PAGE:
• Story Points: Unit of effort estimates
  • Personas: Fictitious users of a product’s target group
  • Retrospective: Team event in which a past period (usually the last sprint) is reflected upon. Often in the form of exercises and with moderation.
  • Action items: (Also) Output of a retrospective. Tasks that are intended to improve problems addressed in a retrospective and that are jointly agreed upon.

The gardeners & their agility

Away from our Tech Unit – which is fully committed to Scrum – agile methods have gradually found their way into Content Garden, especially in the areas of project management and content production. Here we face a high number of campaigns and with growing team size, our biggest challenges were and/or are speed, information transfer and predictability (of deadlines and resources).

Daily Stand-up: Short and informative

First and foremost, one method that has proven particularly effective for us and contributed to higher productivity is our daily stand-up. In a joint stand-up between project management and the content unit, the status of the individual campaigns – from briefing to production to the review phase – is discussed. Each person provides as brief information as possible on the topics that concern him or her. A compact summary is given of what happened yesterday, what needs to be done and where there are problems. Usually, this takes place while standing (hence the name), in Corona-related home office times probably mostly while sitting. The important thing is the concentrated form. In a maximum of 15 minutes, both teams are up-to-date and can concentrate on their work. The content unit also has its own daily stand-up meeting, in which the production status is discussed in more detail and tasks are distributed.

Kanban boards: Effective classic

Nowadays, hardly any productivity tool can do without a kanban view. We also use this classic. In both standups mentioned above, Kanban boards help us to maintain an overview, record information and display the status of a task or campaign. In the content unit, where we use a variant with swimlanes per content manager, the board helps us to determine deadlines for content and to identify bottlenecks in production in good time. Before Corona, these boards were deliberately kept physical. In the meantime, we have become quite comfortable with the digital alternatives.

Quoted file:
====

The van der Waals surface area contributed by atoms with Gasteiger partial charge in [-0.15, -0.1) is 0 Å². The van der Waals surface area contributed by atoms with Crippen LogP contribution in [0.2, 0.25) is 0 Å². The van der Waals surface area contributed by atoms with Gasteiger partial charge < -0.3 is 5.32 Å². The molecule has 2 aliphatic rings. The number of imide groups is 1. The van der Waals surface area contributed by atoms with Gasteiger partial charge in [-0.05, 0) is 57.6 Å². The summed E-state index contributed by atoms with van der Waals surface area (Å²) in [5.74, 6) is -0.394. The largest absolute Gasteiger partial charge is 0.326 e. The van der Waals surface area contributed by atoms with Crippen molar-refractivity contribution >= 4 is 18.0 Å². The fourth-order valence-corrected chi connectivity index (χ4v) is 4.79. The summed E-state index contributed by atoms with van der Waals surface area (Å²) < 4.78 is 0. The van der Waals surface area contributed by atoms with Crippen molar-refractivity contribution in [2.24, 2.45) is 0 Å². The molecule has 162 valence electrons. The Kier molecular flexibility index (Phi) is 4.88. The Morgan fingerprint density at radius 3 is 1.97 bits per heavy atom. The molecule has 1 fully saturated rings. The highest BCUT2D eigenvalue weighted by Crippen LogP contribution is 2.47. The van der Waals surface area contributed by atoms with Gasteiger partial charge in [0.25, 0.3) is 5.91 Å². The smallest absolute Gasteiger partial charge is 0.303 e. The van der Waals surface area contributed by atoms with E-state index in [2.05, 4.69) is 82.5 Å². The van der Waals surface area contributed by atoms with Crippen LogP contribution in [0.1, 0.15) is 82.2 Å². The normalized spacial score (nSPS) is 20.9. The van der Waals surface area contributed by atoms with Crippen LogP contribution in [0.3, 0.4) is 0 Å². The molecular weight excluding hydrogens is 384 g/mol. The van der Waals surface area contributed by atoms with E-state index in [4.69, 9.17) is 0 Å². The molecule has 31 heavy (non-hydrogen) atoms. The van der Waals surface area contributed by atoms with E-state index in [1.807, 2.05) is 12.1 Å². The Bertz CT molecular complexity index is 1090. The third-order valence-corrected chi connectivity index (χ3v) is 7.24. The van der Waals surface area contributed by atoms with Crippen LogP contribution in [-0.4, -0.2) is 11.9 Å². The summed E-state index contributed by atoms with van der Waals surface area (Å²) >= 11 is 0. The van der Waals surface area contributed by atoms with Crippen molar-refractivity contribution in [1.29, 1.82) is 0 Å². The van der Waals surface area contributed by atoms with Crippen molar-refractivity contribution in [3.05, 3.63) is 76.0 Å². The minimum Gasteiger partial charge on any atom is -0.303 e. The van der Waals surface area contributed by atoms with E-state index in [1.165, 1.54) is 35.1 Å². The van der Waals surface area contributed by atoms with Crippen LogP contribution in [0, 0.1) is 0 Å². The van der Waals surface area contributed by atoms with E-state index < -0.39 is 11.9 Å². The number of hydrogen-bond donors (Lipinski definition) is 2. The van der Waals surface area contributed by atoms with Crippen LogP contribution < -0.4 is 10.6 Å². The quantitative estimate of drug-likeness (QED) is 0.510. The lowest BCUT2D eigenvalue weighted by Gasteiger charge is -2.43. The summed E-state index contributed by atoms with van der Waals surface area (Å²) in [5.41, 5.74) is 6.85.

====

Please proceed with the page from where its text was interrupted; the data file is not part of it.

Maintaining an overview with the backlog

The Kanban boards also introduced the consistent use of backlogs, which in turn is strongly based on the concept of “definition of ready”. In general, this involves recording all tasks that arise (in our case campaign bookings). According to a defined scheme, it is then determined whether all requirements are met to process this task. In the case of a campaign, for example, we need a content briefing in addition to the order, which must contain certain information in order to be able to start production in the first place. This enables fast, systematic checking and dramatically reduces later communication efforts. Only what can be completed is started, and everything that is needed is requested at the very beginning. Once a campaign is “ready”, it is assigned to the next available content manager. In the daily stand-ups, the backlog is also discussed and tasks are distributed. This creates a system that allows us to work through campaigns with different requirements, deadlines and briefing progress in parallel and flexibly.

Estimating complex efforts simply – with Story Points

When it comes to resource planning, estimating effort as realistically as possible is essential. Here we have adopted the concept of Story Points. This involves estimating tasks relative to each other. The evaluation by points is then done in jumps (e.g.: 3, 5, 8, 13). This gives us a good feeling for the different demands of individual campaigns. By tracking turnaround times, we can now determine delivery dates much more accurately.

Communication is the key to success

Today, we can look back on a well-established system of some agile tools in the areas mentioned. However, the introduction did not take place overnight, but is the result of gradual trial and error and adaptation – in other words, it is actually an agile process itself. We also fished out this regular reflection from the agile toolbox. Retrospectives use a variety of exercises to identify problems, capture sentiments, and define so-called action items for improvement.

There are still areas at Content Garden that are little or not at all permeated by agile methods. Perhaps this is also the case in your company. However, it is important not to blindly follow a trend, but to find individually tailored, agile solutions that allow you to flexibly face changes in the work process.